Ro­hingya hope for peace­ful Ramadan in In­done­sia


Muham­mad Yunus came ashore in In­done­sia by ac­ci­dent af­ter a har­row­ing boat jour­ney — but he and hun­dreds of other Ro­hingya mi­grants are de­lighted to be spend­ing Is­lam’s holi­est month in the world’s most pop­u­lous Mus­lim­ma­jor­ity coun­try.

The boat peo­ple in Aceh province are among thou­sands of Ro­hingya and Bangladeshi mi­grants who ar­rived in coun­tries across South­east Asia in May af­ter a Thai crack­down threw the peo­ple-smug­gling trade into chaos and sparked a re­gional cri­sis.

Yunus had hoped to reach rel­a­tively af­flu­ent Malaysia, like many of the re­gion’s mi­grants, but af­ter a months-long voy­age was dumped in shal­low wa­ters off Aceh.

He is nev­er­the­less re­lieved to have washed up in In­done­sia — par­tic­u­larly in time for Ramadan, which starts on Thurs­day — and be far from his na­tive Myan­mar, a pre­dom­i­nantly Bud­dhist coun­try where the Ro­hingya have long faced dis­crim­i­na­tion and are de­nied cit­i­zen­ship.

“Praise be to God, we were saved and brought to a Mus­lim coun­try,” said the 35- year- old re­li­gious ed­u­ca­tion teacher, who was res­cued off the coast of Aceh on May 10 with around 580 other mi­grants.

“The peo­ple here are very kind and have helped us; they see Ro­hingya refugees as their broth­ers.”

Oth­ers, such as 16- year- old Muham­mad Shorif, who fled a Ro­hingya refugee camp in Bangladesh where he had lived with his fam­ily, echoed his sen­ti­ments.

“I miss mother’s cook­ing in the refugee camp,” he said, but added he was “very happy” to be in Aceh for Ramadan, when Mus­lims are re­quired to fast from sunrise to sunset.

Ramadan will be a busy time for Yunus, who left Myan­mar in 2012 when his Is­lamic school was de­stroyed dur­ing fierce com­mu­nal vi­o­lence be­tween lo­cal Bud­dhists and Ro­hingya, as he acts as prayer leader for the Ro­hingya in the camps.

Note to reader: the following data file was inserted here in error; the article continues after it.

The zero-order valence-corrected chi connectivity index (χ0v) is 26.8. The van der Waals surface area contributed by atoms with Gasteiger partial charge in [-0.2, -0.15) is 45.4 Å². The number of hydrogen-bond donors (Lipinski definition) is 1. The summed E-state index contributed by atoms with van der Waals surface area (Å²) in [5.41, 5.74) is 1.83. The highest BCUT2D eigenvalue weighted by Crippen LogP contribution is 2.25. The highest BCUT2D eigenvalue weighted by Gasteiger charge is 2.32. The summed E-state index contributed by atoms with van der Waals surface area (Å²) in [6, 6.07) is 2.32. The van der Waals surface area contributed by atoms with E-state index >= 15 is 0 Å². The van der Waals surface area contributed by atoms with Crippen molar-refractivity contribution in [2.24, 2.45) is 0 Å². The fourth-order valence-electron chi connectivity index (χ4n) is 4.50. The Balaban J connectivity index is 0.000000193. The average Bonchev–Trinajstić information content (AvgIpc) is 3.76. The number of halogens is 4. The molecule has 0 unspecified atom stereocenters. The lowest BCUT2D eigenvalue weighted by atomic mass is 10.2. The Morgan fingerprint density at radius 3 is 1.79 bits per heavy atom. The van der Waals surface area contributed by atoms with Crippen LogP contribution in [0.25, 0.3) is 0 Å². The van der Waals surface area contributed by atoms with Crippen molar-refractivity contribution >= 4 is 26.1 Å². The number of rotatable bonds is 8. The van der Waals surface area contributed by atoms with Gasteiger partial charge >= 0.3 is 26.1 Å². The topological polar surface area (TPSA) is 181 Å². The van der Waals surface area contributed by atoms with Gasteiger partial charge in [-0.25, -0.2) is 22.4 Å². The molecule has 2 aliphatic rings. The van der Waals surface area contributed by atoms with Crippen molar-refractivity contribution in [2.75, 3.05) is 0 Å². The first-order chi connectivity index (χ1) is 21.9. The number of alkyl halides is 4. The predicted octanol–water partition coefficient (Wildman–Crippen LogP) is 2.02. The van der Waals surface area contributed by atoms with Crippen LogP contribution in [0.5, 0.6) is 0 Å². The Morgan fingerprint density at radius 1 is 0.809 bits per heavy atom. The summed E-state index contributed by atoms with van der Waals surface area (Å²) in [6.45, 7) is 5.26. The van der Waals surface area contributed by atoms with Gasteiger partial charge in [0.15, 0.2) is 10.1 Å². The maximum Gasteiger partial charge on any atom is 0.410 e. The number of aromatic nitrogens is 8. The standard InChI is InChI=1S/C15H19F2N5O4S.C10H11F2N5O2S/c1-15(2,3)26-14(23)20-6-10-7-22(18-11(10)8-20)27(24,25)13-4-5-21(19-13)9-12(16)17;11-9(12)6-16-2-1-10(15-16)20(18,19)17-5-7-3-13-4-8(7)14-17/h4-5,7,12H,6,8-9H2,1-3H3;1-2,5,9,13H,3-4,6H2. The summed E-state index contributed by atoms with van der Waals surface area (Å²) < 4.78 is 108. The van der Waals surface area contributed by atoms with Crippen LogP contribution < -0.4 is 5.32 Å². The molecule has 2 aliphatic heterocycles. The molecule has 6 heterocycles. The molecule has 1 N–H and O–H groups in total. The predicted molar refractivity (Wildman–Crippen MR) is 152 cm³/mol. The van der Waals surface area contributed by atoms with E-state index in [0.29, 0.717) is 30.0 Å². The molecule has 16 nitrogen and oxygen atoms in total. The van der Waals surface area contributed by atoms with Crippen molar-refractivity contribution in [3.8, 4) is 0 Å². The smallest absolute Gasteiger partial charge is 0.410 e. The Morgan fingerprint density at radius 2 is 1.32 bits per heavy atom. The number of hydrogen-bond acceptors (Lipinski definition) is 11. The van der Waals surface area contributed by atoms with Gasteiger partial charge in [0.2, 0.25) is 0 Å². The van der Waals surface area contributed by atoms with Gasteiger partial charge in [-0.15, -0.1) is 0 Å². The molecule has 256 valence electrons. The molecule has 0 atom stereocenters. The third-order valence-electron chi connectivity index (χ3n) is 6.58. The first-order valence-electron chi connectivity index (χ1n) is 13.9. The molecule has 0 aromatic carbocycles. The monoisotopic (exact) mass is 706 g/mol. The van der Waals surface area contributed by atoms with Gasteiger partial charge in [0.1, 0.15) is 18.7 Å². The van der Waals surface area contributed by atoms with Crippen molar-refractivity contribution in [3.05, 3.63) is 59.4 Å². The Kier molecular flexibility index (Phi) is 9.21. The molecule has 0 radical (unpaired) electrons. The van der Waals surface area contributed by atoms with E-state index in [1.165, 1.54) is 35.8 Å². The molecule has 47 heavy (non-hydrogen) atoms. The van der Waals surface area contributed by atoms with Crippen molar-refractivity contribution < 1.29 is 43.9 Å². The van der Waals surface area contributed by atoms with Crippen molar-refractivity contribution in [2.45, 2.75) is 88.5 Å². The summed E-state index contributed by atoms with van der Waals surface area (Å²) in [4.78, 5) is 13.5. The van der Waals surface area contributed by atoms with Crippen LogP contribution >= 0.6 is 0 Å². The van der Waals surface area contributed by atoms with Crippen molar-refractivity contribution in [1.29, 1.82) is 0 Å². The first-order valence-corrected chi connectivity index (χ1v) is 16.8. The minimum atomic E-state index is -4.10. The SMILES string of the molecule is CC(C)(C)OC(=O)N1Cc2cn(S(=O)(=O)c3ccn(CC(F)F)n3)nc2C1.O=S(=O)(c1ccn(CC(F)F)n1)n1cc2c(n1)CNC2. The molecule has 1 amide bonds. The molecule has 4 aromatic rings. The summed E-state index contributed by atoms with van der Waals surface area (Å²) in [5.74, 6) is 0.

He said that at the time he fled, it was im­pos­si­ble for Mus­lims to wor­ship in peace, with mosques be­ing razed to the ground and se­cu­rity forces stop­ping them from per­form­ing prayers.

Yunus spent sev­eral years at a camp in Bangladesh but got on a boat ear­lier this year in an at­tempt to es­cape the piti­ful

con­di­tions there.

Acehnese also Suf­fered

A res­i­dent of Sit­twe, the cap­i­tal of Myan­mar’s Rakhine state where per­se­cuted Ro­hingya have fled in droves, told AFP there were no re­stric­tions im­posed by lo­cal author­i­ties this year dur­ing Ramadan, and lo­cal Mus­lims could wor­ship in mosques.

Nev­er­the­less, the sit­u­a­tion has long been tense, with many Mus­lims in the city liv­ing seg­re­gated un­der armed guard.

It is a starkly dif­fer­ent pic­ture in Aceh, where peo­ple have flocked to give do­na­tions of food and money to the new ar­rivals and are plan­ning to bring them del­i­ca­cies to break fast dur­ing Ramadan, which ends with the Mus­lim hol­i­day of Eid.

Many in the area sym­pa­thize with the Ro­hingya’s plight be­cause of their own painful re­cent history — Aceh was left in ru­ins by a decades-long sep­a­ratist con­flict, which only ended when the 2004 In­dian Ocean tsunami hit the province, leav­ing more than 170,000 dead in In­done­sia alone.

“Dur­ing the con­flict in the past, we en­dured suf­fer­ing. But there are Ro­hingya who have had worse ex­pe­ri­ences than peo­ple in Aceh,” said Syam­sud­din Muham­mad, a 55-year-old fish­er­man who came to the mi­grant camp to do­nate money col­lected by his vil­lage.

The Acehnese are also try­ing to im­prove the mi­grants’ liv­ing con­di­tions.

At first they were given shel­ter in a sports cen­ter be­fore be­ing moved to shabby build­ings in the fish­ing town of Kuala Cangkoi, and this week they were taken to a vil­lage in­land, where they are be­ing housed in bet­ter build­ings.

Since com­ing ashore ema­ci­ated and filthy af­ter months at sea, many of the mi­grants ap­pear to be re­cov­er­ing swiftly.

Im­ages of one des­per­ate group in a green wooden boat off Thai­land shocked the world — but AFP tracked some of them down last month at a camp in another part of Aceh, where they had even­tu­ally ar­rived, and found many re­laxed, dressed in fresh clothes and less gaunt and ema­ci­ated.

De­spite the mi­grants’ im­me­di­ate re­lief at hav­ing made it to a wel­com­ing na­tion, they are likely to be liv­ing in limbo for years as few coun­tries are will­ing to re­set­tle mi­grants, in­clud­ing those who have gen­uine refugee sta­tus, and there are a huge num­ber wait­ing for re­set­tle­ment.

Many end up liv­ing a half-life in the shad­ows, ek­ing out a liv­ing in the in­for­mal sec­tor, far from their loved ones.

Even Yunus, who is happy to have ended up in Aceh, longs for his fam­ily back in Myan­mar dur­ing Is­lam’s holi­est month.

“I miss my wife and chil­dren,” he said, strug­gling to hold back tears.


(Above) This pic­ture taken on Mon­day, June 14 shows Ro­hingya mi­grant men tak­ing part in prayers in Kuala Cangkoi.

( Right) This pic­ture taken on Mon­day shows Ro­hingya mi­grant women look­ing at a mo­bile phone in Kuala Cangkoi, In­done­sia’s Aceh province.

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